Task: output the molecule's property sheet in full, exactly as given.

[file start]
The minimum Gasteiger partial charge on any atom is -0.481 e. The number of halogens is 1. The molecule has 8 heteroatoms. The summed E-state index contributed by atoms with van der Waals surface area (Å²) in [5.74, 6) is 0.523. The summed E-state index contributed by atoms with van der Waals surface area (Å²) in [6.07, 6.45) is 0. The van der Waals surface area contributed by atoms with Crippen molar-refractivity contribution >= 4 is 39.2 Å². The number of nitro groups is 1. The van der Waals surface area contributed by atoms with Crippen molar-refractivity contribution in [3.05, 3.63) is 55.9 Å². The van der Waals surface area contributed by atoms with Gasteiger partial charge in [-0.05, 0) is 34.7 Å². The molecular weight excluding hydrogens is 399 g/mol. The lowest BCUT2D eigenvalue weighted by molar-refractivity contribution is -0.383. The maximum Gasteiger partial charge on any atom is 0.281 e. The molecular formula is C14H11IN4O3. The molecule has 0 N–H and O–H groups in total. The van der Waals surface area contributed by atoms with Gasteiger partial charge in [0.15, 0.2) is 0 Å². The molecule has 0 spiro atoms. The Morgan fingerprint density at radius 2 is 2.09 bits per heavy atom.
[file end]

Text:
The minimum Gasteiger partial charge on any atom is -0.481 e. The number of halogens is 1. The molecule has 8 heteroatoms. The summed E-state index contributed by atoms with van der Waals surface area (Å²) in [5.74, 6) is 0.523. The summed E-state index contributed by atoms with van der Waals surface area (Å²) in [6.07, 6.45) is 0. The van der Waals surface area contributed by atoms with Crippen molar-refractivity contribution >= 4 is 39.2 Å². The number of nitro groups is 1. The van der Waals surface area contributed by atoms with Crippen molar-refractivity contribution in [3.05, 3.63) is 55.9 Å². The van der Waals surface area contributed by atoms with Gasteiger partial charge in [-0.05, 0) is 34.7 Å². The molecular weight excluding hydrogens is 399 g/mol. The lowest BCUT2D eigenvalue weighted by molar-refractivity contribution is -0.383. The maximum Gasteiger partial charge on any atom is 0.281 e. The molecular formula is C14H11IN4O3. The molecule has 0 N–H and O–H groups in total. The van der Waals surface area contributed by atoms with Gasteiger partial charge in [0.15, 0.2) is 0 Å². The molecule has 0 spiro atoms. The Morgan fingerprint density at radius 2 is 2.09 bits per heavy atom.